}     // Prints “Unable to initialize zero shirts” 

Similarly, if you try to create a CartItem instance with an empty name value, the superclass Product initializer causes initialization to fail:

if let oneUnnamed = CartItem(name: “”, quantity: 1) {

    print(“Item: \(oneUnnamed.name), quantity: \(oneUnnamed.quantity))

} else {

    print(“Unable to initialize one unnamed product”)

}      // Prints “Unable to initialize one unnamed product”

Overriding a Failable Initializer

You can override a superclass failable initializer in a subclass, just like any other initializer. Alternatively, you can override a superclass failable initializer with a subclass nonfailable initializer. This enables you to define a subclass for which initialization cannot fail, even though initialization of the superclass is allowed to fail.

Note that if you override a failable superclass initializer with a nonfailable subclass initializer, the only way to delegate up to the superclass initializer is to force-unwrap the result of the failable superclass initializer.You can override a failable initializer with a nonfailable initializer but not the other way around.

The example below defines a class called Document. This class models a document that can be initialized with a name property that is either a nonempty string value or nil, but cannot be an empty string:

class Document {

    var name: ?

    // this initializer creates a document with a nil name value

    init() {}

    // this initializer creates a document with a nonempty name value

    init?(name: ) {

        if name.isEmpty { return nil }

        self.name = name

    }

}

The next example defines a subclass of Document called AutomaticallyNamedDocument. The AutomaticallyNamedDocument subclass overrides both of the designated initializers introduced by Document. These overrides ensure that an AutomaticallyNamedDocument instance has an initial name value of “[Untitled]” if the instance is initialized without a name, or if an empty string is passed to the init(name:) initializer:

class AutomaticallyNamedDocument:  {

    override init() {

        super.init()

        self.name = “[Untitled]”

    }

    override init(name: ) {

        super.init()

        if name.isEmpty {

            self.name = “[Untitled]”

        } else {

            self.name = name

        }

    }

}

The AutomaticallyNamedDocument overrides its superclass’s failable init?(name:) initializer with a nonfailable init(name:) initializer. Because AutomaticallyNamedDocument copes with the empty string case in a different way than its superclass, its initializer does not need to fail, and so it provides a nonfailable version of the initializer instead.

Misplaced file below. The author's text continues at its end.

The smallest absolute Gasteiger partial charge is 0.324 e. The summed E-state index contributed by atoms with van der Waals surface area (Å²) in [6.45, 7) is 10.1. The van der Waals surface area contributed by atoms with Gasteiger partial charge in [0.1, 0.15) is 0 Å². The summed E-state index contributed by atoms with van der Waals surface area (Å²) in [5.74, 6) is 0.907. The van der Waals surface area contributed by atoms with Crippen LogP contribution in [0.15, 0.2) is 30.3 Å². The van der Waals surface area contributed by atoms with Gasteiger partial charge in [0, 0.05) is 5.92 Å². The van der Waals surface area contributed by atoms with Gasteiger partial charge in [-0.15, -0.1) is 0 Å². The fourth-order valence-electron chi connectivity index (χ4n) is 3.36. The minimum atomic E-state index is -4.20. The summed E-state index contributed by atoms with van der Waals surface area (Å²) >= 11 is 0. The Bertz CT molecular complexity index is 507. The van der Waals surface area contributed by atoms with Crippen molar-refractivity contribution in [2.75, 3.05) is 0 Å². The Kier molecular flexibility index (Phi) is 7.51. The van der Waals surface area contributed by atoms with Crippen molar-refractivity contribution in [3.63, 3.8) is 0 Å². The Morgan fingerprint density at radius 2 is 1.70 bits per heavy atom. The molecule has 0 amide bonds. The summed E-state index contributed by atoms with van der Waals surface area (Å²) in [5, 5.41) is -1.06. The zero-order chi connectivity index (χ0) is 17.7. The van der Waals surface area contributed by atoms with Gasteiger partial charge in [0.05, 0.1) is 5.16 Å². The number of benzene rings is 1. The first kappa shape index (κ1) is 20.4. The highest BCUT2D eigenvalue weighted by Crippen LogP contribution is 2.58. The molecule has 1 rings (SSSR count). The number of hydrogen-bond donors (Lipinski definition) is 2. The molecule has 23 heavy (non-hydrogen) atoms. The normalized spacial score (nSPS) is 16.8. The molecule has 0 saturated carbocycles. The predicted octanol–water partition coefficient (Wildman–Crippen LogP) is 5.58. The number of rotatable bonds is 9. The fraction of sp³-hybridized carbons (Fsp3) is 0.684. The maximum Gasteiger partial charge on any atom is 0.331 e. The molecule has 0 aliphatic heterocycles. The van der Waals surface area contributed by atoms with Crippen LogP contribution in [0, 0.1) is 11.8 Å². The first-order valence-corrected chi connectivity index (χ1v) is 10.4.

You can use forced unwrapping in an initializer to call a failable initializer from the superclass as part of the implementation of a subclass’s nonfailable initializer. For example, the UntitledDocument subclass below is always named “[Untitled]”, and it uses the failable init(name:) initializer from its superclass during initialization.

class UntitledDocument:  {

    override init() {

        super.init(name: “[Untitled]”)!

    }

}

In this case, if the init(name:) initializer of the superclass were ever called with an empty string as the name, the forced unwrapping operation would result in a runtime error. However, because it’s called with a string constant, you can see that the initializer won’t fail, so no runtime error can occur in this case.

The init! Failable Initializer

You typically define a failable initializer that creates an optional instance of the appropriate type by placing a question mark after the init keyword (init?). Alternatively, you can define a failable initializer that creates an implicitly unwrapped optional instance of the appropriate type. Do this by placing an exclamation mark after the init keyword (init!) instead of a question mark.You can delegate from init? to init! and vice versa, and you can override init? with init! and vice versa. You can also delegate from init to init!, although doing so will trigger an assertion if the init! initializer causes initialization to fail.

Required Initializers

Write the required modifier before the definition of a class initializer to indicate that every subclass of the class must implement that initializer:

class SomeClass {

    required init() {

        // initializer implementation goes here

    }

}

You must also write the required modifier before every subclass implementation of a required initializer, to indicate that the initializer requirement applies to further subclasses in the chain. You do not write the override modifier when overriding a required designated initializer:

class SomeSubclass:  {

    required init() {

        // subclass implementation of the required initializer goes here